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According to the Wall Street Journal, central bank digital currencies (CBDCs) could actually negatively impact interest rates by giving policymakers an additional tool.
In his article, “Digital Currencies Pave Way for Deeply Negative Interest Rates,” senior columnist James Mackintosh argues that the difference between a CBDC and cash would be highlighted if interest rates fell below zero. People would be more inclined to hold on to physical cash to “earn zero” rather than lose money on a digital dollar issued by the central bank.
This means the central bank will have more leverage with interest rates if it issues digital dollars that can’t be stashed under the mattress, he added.
Negative interest rates are used as a last resort by central banks during a recession to stimulate an economy by encouraging borrowing and spending, with interest being paid to borrowers rather than lenders.
U.S. interest rates are currently the lowest they have ever been at 0.25%, according to Federal Reserve Economic Research. The Fed slashed interest rates to 0% in March 2020 during the pandemic-induced market crash.
Benoît Coeuré, head of the Bank for International Settlements’ Innovation Hub, told the WSJ that central banks are working to ensure that central bank-issued virtual currencies are not seen to be “a possible monetary-policy instrument.”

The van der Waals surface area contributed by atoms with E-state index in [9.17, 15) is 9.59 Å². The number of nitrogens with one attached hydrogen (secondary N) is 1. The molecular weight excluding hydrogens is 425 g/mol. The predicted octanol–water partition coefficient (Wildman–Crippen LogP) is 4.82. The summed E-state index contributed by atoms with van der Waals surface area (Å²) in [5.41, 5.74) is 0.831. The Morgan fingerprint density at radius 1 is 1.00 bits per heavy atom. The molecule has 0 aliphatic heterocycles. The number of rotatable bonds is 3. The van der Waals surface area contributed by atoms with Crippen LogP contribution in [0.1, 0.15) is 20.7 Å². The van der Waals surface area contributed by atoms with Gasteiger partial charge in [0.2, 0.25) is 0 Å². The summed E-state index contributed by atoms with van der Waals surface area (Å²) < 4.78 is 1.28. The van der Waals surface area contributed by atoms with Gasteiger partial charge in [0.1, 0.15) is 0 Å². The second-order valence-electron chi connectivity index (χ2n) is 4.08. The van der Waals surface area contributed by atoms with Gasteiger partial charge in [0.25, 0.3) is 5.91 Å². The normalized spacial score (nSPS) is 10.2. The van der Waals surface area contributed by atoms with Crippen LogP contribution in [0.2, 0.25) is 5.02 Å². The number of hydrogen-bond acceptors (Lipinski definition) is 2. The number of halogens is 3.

“Negative rates aren’t easy to understand. There will be a reluctance both by central banks and financial institutions to go there [deeply negative].”
Related: Fed will issue discussion paper on benefits and risks of CBDC, says Jerome Powell
Negative interest rates could also be used as a tool to combat deflation by weakening the national currency. In this scenario, exports for that country would become cheaper and increasing import costs would push up inflation.
Mackintosh concluded that “electronic money can give central banks more freedom with interest rates.”
Several central banks are already in negative interest territory. The European Central bank has a rate of -0.5%, following its initial sub-zero move in 2014. The Bank of Japan is -0.1%, first dropping below zero in 2016, the Swiss National Bank -0.75%, and Denmark has an interest rate of -0.5%.
Apart from giving banks more leverage with interest rates, Wolfram Seidemann, the CEO of G+D Currency Technology, noted in July that CBDCs are a form of “programmable money” that can take agency away from the bearer:
“Programmable money is designed with in-built rules that constrain the user. These rules could mean that money expires after a fixed date or its use is restricted to a certain set of goods.”